By Fathin Ungku
SINGAPORE (Reuters) - The Association of South East Asian Nations is hoping to expedite negotiations on a code of conduct with China for the South China Sea but it is not realistic to expect an agreement within a year, Singapore's defense minister said on Wednesday.
China and the 10-member ASEAN bloc adopted a negotiating framework on the code for the disputed and busy waterway, largely controlled by China but also claimed by some ASEAN states, in August and have begun talks.
"We hope it will be expedited but it's a very, very complex issue," Singapore Defence Minister Ng Eng Hen told reporters after a gathering of ASEAN defense chiefs.
"It's a century's old dispute. Expecting (the code) in one year is just unrealistic," he said.
ASEAN and China have hailed the conclusion of the negotiating framework as a sign of progress.
However, the failure to outline as an initial objective the need to make the code legally binding raised doubts about the effectiveness of the pact.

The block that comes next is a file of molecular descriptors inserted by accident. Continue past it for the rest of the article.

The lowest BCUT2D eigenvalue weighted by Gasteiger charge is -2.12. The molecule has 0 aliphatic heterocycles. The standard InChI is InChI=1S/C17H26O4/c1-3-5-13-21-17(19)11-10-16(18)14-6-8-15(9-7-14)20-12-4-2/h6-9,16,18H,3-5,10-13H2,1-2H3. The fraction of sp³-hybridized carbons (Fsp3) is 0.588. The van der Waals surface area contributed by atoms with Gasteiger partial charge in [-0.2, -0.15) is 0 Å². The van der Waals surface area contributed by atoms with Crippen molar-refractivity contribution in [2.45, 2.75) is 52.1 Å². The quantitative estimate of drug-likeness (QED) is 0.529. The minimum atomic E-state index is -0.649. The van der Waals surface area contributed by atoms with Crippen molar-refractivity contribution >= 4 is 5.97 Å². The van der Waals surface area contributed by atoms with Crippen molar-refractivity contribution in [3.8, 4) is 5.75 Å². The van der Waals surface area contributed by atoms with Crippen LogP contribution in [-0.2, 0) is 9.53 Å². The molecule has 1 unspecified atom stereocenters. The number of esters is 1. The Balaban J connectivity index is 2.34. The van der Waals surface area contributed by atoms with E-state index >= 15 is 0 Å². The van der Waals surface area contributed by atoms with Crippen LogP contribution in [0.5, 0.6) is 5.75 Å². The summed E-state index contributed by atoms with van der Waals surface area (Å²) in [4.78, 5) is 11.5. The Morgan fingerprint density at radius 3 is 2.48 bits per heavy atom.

Signing China up to a legally binding and enforceable code for the waterway has long been a goal for claimant members of ASEAN, some of whom have sparred for years over what they see as China's disregard for their sovereign rights and its blocking of fishermen and energy exploration efforts.
Chinese Foreign Ministry spokesman Geng Shuang said later on Wednesday Beijing has worked with ASEAN countries for a code of conduct that was satisfactory to all states in the region.
Still, China has been rapidly increasingly its military deployment in the South China Sea and its air force said in a statement on Wednesday that Chinese Su-35 fighter jets had recently taken part in a combat patrol over the South China Sea.
It did not say when the patrol happened or over which part of the South China Sea.
Singapore Foreign Minister Vivian Balakrishnan said on Tuesday some of his ASEAN colleagues had expressed concern about activities by China in the disputed areas of the South China Sea, including land reclamations.
Malaysia, Brunei, Vietnam and the Philippines all claim some or all of the South China Sea and its myriad shoals, reefs and islands. Taiwan also claims it.
Singapore has taken over the role of the chairman of ASEAN for 2018 and hosted meetings of its foreign and defense ministers this week.
(Reporting by Fathin Ungku; additional reporting by Ben Blanchard and Christian Shepherd in Beijing; Writing by Jack Kim; Editing by Paul Tait, Robert Birsel)